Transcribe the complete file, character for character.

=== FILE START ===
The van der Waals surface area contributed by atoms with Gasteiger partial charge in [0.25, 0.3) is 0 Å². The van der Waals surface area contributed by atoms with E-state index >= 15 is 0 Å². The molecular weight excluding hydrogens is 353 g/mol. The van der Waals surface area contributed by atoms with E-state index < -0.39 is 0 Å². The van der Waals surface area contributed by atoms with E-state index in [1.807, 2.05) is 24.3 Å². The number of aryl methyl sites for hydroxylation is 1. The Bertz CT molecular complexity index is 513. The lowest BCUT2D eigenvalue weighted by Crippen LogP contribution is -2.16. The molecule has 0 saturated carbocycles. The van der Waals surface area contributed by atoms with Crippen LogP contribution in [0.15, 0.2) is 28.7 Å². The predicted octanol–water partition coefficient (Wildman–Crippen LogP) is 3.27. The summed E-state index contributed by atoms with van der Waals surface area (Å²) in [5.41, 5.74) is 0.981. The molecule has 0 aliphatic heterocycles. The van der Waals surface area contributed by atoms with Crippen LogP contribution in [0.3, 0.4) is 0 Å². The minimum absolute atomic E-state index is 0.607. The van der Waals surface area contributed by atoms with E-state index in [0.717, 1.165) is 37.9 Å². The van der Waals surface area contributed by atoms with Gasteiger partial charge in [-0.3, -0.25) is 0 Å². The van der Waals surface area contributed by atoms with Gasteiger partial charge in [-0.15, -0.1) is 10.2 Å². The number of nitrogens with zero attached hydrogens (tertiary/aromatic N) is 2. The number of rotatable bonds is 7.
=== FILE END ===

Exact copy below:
The van der Waals surface area contributed by atoms with Gasteiger partial charge in [0.25, 0.3) is 0 Å². The van der Waals surface area contributed by atoms with E-state index >= 15 is 0 Å². The molecular weight excluding hydrogens is 353 g/mol. The van der Waals surface area contributed by atoms with E-state index < -0.39 is 0 Å². The van der Waals surface area contributed by atoms with E-state index in [1.807, 2.05) is 24.3 Å². The number of aryl methyl sites for hydroxylation is 1. The Bertz CT molecular complexity index is 513. The lowest BCUT2D eigenvalue weighted by Crippen LogP contribution is -2.16. The molecule has 0 saturated carbocycles. The van der Waals surface area contributed by atoms with Crippen LogP contribution in [0.15, 0.2) is 28.7 Å². The predicted octanol–water partition coefficient (Wildman–Crippen LogP) is 3.27. The summed E-state index contributed by atoms with van der Waals surface area (Å²) in [5.41, 5.74) is 0.981. The molecule has 0 aliphatic heterocycles. The van der Waals surface area contributed by atoms with Crippen LogP contribution in [0.3, 0.4) is 0 Å². The minimum absolute atomic E-state index is 0.607. The van der Waals surface area contributed by atoms with E-state index in [0.717, 1.165) is 37.9 Å². The van der Waals surface area contributed by atoms with Gasteiger partial charge in [-0.3, -0.25) is 0 Å². The van der Waals surface area contributed by atoms with Gasteiger partial charge in [-0.15, -0.1) is 10.2 Å². The number of nitrogens with zero attached hydrogens (tertiary/aromatic N) is 2. The number of rotatable bonds is 7.